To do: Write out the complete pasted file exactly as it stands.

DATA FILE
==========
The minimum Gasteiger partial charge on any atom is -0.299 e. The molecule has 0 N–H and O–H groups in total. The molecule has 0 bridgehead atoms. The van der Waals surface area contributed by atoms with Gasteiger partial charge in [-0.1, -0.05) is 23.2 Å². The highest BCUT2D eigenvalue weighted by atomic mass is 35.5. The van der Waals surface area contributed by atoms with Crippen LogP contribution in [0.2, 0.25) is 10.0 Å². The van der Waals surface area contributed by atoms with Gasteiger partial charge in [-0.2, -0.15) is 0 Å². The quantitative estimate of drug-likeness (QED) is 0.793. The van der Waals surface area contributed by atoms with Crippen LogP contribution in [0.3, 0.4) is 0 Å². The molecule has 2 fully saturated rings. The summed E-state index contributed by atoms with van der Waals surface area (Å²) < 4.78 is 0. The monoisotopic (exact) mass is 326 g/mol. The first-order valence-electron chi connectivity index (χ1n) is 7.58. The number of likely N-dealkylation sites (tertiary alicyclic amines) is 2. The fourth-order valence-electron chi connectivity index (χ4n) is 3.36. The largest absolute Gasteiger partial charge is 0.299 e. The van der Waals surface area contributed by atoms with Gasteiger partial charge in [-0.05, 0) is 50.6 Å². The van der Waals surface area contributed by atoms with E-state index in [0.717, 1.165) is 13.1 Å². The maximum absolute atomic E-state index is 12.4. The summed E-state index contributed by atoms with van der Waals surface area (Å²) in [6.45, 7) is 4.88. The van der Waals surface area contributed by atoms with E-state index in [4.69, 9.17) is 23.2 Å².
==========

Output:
The minimum Gasteiger partial charge on any atom is -0.299 e. The molecule has 0 N–H and O–H groups in total. The molecule has 0 bridgehead atoms. The van der Waals surface area contributed by atoms with Gasteiger partial charge in [-0.1, -0.05) is 23.2 Å². The highest BCUT2D eigenvalue weighted by atomic mass is 35.5. The van der Waals surface area contributed by atoms with Crippen LogP contribution in [0.2, 0.25) is 10.0 Å². The van der Waals surface area contributed by atoms with Gasteiger partial charge in [-0.2, -0.15) is 0 Å². The quantitative estimate of drug-likeness (QED) is 0.793. The van der Waals surface area contributed by atoms with Crippen LogP contribution in [0.3, 0.4) is 0 Å². The molecule has 2 fully saturated rings. The summed E-state index contributed by atoms with van der Waals surface area (Å²) < 4.78 is 0. The monoisotopic (exact) mass is 326 g/mol. The first-order valence-electron chi connectivity index (χ1n) is 7.58. The number of likely N-dealkylation sites (tertiary alicyclic amines) is 2. The fourth-order valence-electron chi connectivity index (χ4n) is 3.36. The largest absolute Gasteiger partial charge is 0.299 e. The van der Waals surface area contributed by atoms with Gasteiger partial charge in [-0.05, 0) is 50.6 Å². The van der Waals surface area contributed by atoms with E-state index in [0.717, 1.165) is 13.1 Å². The maximum absolute atomic E-state index is 12.4. The summed E-state index contributed by atoms with van der Waals surface area (Å²) in [6.45, 7) is 4.88. The van der Waals surface area contributed by atoms with E-state index in [4.69, 9.17) is 23.2 Å².